Wednesday, March 31, 2010


I've been thinking about this word a lot "enlightened". What does it mean to be enlightened? Who are the people who are enlightened? What qualities do they possess?

I grew up in a small village in the suburbs of Beirut, Lebanon. My grandfather planted a huge garden in our backyard; we had cucumbers, tomatoes, all sorts of greens, lemon trees, various fruit trees, grapes and so much more. I doubt my grandfather needed to take time out of his day for a meditation. The man was meditating with God every moment of his day. He wasn’t planting seeds while jamming to an IPod nor was he chatting or texting on his cell phone. He passed away not ever having seen an IPod to begin with or having owned a cell phone. He probably would have thought both items were totally unnecessary for anything he’d like to have accomplished. I wish I could’ve learned a lot more from my grandfather; I’m sure his wisdom and enlightenment was priceless.

I’m wondering if we’re introducing so many new things into our world only to have to undo their effects. I love teaching my meditation class because it’s an opportunity for me to share with my students how to take 15 minutes out of their day to be still and quiet. I ask that they block all noise and stimulation allowing their senses to settle down and come back to center. I doubt a meditation class would have been necessary in my village 50 years ago. I wonder if a meditation class is necessary in parts of the world that are undeveloped and “backwards”. I’m starting to wonder who has it backwards us or them. There's something to be said about the simple life.

Is enlightenment possible with all the stimulation we have coming at us all the time? I read a fantastic book a while back called Eat, Pray, Love: One Woman's Search for Everything Across Italy, India and Indonesia by Elizabeth Gilbert. The author talks about going to an ashram in India to find her center again.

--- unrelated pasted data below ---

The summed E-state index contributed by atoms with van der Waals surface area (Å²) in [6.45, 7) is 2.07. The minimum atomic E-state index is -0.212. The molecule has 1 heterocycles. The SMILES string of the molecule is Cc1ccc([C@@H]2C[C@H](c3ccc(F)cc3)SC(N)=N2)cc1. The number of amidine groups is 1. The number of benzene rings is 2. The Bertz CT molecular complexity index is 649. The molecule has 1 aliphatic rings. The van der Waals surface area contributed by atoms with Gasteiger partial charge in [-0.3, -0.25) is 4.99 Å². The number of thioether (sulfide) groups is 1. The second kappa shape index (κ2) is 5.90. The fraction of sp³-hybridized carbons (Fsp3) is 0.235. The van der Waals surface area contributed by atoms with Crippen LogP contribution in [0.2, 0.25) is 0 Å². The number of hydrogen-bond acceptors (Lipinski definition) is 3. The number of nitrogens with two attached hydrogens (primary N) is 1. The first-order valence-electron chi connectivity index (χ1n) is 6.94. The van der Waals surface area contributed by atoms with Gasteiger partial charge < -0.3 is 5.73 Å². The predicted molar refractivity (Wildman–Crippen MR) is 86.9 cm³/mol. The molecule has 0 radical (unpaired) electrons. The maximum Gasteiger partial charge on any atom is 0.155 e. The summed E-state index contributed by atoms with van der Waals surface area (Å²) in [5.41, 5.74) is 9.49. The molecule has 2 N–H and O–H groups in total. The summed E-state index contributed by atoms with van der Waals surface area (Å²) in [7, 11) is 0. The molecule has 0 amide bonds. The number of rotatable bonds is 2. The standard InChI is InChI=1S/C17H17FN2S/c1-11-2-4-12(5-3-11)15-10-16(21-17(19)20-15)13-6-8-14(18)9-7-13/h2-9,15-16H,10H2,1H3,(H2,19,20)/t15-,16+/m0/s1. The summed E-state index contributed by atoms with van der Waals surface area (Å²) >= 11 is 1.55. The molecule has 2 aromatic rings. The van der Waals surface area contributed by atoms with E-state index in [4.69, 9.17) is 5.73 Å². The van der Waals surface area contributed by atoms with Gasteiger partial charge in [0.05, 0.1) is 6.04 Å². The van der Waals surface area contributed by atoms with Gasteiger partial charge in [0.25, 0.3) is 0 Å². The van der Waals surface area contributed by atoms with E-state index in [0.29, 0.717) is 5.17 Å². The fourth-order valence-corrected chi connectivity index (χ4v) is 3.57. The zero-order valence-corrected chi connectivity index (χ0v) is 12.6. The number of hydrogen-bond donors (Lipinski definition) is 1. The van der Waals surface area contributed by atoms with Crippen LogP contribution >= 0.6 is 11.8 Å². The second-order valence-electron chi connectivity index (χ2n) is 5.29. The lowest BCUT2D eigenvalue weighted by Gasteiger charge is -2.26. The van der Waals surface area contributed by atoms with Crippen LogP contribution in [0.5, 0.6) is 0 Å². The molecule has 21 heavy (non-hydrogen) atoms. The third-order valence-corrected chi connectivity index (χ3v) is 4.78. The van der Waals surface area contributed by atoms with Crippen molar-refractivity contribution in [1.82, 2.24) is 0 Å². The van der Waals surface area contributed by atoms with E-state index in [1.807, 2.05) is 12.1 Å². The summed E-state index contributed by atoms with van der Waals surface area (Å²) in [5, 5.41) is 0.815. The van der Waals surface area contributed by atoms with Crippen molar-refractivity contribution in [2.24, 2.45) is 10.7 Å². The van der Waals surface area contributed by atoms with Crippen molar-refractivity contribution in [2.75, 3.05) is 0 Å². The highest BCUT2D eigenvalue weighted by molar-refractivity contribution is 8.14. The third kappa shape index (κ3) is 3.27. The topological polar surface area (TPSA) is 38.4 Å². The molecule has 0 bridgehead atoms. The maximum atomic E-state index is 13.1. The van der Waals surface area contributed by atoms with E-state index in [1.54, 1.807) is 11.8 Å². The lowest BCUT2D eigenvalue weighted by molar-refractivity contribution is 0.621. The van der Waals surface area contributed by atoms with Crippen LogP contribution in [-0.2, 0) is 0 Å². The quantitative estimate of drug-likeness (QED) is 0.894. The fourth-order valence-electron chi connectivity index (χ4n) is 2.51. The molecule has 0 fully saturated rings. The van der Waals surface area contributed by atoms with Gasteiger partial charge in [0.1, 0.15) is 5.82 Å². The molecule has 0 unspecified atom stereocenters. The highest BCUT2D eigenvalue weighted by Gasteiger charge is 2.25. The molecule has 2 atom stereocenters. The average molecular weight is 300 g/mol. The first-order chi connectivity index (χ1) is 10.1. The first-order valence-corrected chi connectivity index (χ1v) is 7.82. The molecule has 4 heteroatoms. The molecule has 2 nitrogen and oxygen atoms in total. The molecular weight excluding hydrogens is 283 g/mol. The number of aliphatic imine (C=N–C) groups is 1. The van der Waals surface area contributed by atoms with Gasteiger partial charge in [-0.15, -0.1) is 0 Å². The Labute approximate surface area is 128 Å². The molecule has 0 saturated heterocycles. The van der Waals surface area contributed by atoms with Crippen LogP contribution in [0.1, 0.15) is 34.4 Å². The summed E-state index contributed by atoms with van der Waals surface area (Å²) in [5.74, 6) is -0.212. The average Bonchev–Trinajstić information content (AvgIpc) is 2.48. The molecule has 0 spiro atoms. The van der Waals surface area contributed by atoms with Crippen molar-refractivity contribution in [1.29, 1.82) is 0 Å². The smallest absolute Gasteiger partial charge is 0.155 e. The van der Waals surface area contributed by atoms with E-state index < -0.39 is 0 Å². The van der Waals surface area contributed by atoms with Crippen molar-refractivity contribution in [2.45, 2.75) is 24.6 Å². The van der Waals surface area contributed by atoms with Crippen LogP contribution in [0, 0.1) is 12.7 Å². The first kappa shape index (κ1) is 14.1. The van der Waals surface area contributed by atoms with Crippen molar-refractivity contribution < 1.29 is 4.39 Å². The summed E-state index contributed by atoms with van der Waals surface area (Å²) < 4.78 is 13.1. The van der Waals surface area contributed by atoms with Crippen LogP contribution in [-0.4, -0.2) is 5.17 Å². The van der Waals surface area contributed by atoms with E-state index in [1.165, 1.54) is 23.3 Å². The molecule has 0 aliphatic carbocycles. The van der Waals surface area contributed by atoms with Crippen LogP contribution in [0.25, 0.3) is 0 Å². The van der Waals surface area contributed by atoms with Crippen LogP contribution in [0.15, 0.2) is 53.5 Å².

In her book The Camino: A Journey of the Spirit, Shirley McClain walks the famous pilgrimage across northern Spain known as the Camino, the Santiago de Compostela Camino. It is said that this 500-mile path lies directly under the Milky Way and that it reflects the energy of the star systems above it. The intention of this pilgrimage is to find deep spiritual understanding which Shirley McClain was able to do.

I'm not sure many of us could swing a month in India or Spain to find our center again. I read The Camino way before I had kids and thought to myself this is something that is definitely going to make my bucket list. Now that I have kids I think to myself when would I ever realistically take a month away from my family to walk under the stars in Europe. Maybe when my kids are way older I can convince my husband to go walk the Road to Santiago with me.

In the meantime, I’m going to have to resort to my daily meditations, my walks in the park and Wayne Dyer to keep me on the right track. I have to say though that the first three days of trying to keep two boys constantly entertained during Spring Break have proven to me just how un-enlightened I truly am. It is very clear to me that I have a long ways to go in learning the art of patience. Is it me or do kids need constant stimulation. My five year old will declare that he is bored the first minute he’s in a car on his way to a birthday party or to the zoo. Why is it bad to be bored anyway?

I’d love to hear your thoughts on this post. You may leave a comment below, email me to or find me on Facebook by becoming a fan of

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Off to find those two boys! My youngest is five today; I wish him a lifetime of happiness and love.


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